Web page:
ROLEX EXPLORER I WATCHES
Recognized around the world for its association with adventure, the Rolex Explorer I was inspired and worn in the first ascent of Mount Everest by Sir Edmund Hillary and Tenzing Norgay. Available in either 36mm or 39mm case sizes, the Explorer I's easily legible numerals and hands make timekeeping easy, wherever you find yourself. The perfect blend of class and adventure all built into a shock resistant watch, ensuring excellent reliability and protection against corrosion. Thanks to its unique combination of style, elegance and durability, the Rolex Explorer I is a highly valuable wristwatch, capable of impressing in almost any situation.
Originally released in 1953, the Rolex Explorer built upon the success of previously existing Oyster models and was designed to meet the needs of mountain climbers, explorers and other adventurers. Indeed, the watch is recognised as being one of the first to reach the summit of Mount Everest, making it synonymous with extreme climbs.
With that being said, thanks to its sporty appearance and distinctive 3-6-9 Arabic dial, the Explorer has also attracted the admiration of serious luxury watch collectors and more casual Rolex customers alike over the years. In this post, we more closely examine the history of the Rolex Explorer, starting with the first ever model.
The First Rolex Explorer I
Since the 1930s, many explorers had been relying on the Rolex Oyster Perpetual Chronometer to assist them during expeditions up some of the world's highest mountains. In 1953, Sir Edmund Hillary and Tenzing Norgay became the first people to reach the summit of Everest and did so wearing a Reference 6350.
Later that year, the Reference 6350's dial was updated to include the word 'Explorer' and the collection was born, paying tribute to Hillary and Norgay's accomplishment in the process. The model was defined by its 34mm steel case, as well as a new Twinlock winding crown and Arabic dial markers on the 3, 6 and 9 o'clock positions.
In terms of features, the first Rolex Explorer was able to perform at temperatures as low as -20? and offered water resistance for up to 50 metres. Additionally, its dial was highly legible, making it useful in just about all conditions. After around a year, this model became the Reference 6150, with an increased case size of 36mm.
Before the end of the decade, in 1959, the Reference 6150 was replaced by the 6610. As far as the aesthetics were concerned, this model looked similar to its predecessor, although it did have a flatter back. More importantly, however, this model saw an improvement to the movement with the introduction of the calibre 1310.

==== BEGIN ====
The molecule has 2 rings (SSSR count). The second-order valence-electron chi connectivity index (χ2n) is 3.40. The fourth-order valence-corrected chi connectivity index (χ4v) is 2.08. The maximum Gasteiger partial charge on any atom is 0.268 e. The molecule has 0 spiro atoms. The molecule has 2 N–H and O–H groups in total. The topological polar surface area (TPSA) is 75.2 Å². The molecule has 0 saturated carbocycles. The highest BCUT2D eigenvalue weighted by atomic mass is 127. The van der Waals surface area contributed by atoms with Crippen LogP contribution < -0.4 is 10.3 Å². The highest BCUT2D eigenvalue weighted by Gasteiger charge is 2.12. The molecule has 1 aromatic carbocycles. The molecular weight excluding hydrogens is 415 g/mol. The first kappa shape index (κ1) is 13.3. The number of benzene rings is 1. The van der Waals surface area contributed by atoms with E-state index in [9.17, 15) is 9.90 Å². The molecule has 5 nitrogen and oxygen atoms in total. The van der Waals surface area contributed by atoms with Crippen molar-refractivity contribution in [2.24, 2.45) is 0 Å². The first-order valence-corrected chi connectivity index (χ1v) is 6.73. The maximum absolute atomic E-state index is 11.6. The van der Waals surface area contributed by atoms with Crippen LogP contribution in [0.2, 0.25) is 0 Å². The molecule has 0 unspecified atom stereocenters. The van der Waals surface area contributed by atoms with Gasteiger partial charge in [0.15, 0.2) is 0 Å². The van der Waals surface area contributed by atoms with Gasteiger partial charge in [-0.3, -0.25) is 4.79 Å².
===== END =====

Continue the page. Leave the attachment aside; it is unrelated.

Explorer I Watch Innovation Evolution
Around four years later, in 1963, Rolex introduced the next model in the collection's history, the Reference 1016. This model would go on to have an exceptionally long production cycle, with new timepieces being created all the way up to 1989. As a result, it became by far the best-selling Explorer model up until that point.
Visually, there were very few changes to the preceding Reference 6610 in the early days, although later on in its life cycle, the Oyster bracelet received solid links and the luminous radium accents were replaced with tritium.
Yet, the main improvements were related to the performance of the watch, which included a new movement in the form of the calibre 1560 and increased water resistance of up to 100 metres. During the 1970s, the movement was improved with the calibre 1570, and a hacking feature was added, allowing for more precise time setting.
New Rolex Explorer I Models
After more than 25 years, Rolex replaced the Reference 1016 with a new model, officially known as Reference 14270. This model is often credited with taking the Explorer collection into the modern era, although its changes were not universally popular among watch enthusiasts, who liked the classic, sporty style of previous models.
Nevertheless, Reference 14270 introduced a sapphire crystal, offering far superior protection against scratches, as well as a lacquered dial, which replaced the matte dial utilised on its predecessor. Applied indexes replaced the printed dial markers and the movement was now the more up-to-date calibre 3000.
The most recent update to the Explorer collection was unveiled in 2010, with the launch of the Reference 214270. This model brought about what may well be the most significant change to the collection in many decades, as the dial size was increased to 39mm, in order to keep up with the modern trend for larger watches.
Powered by the calibre 3132, the Reference 214270 also saw a move to white gold dial numerals, which lost their luminous quality as a result. Another design change saw a repositioning of the word 'Explorer' to above the 6 o'clock mark. In 2016, the model was updated to re-introduce luminous numerals and adjust the proportions of the hands.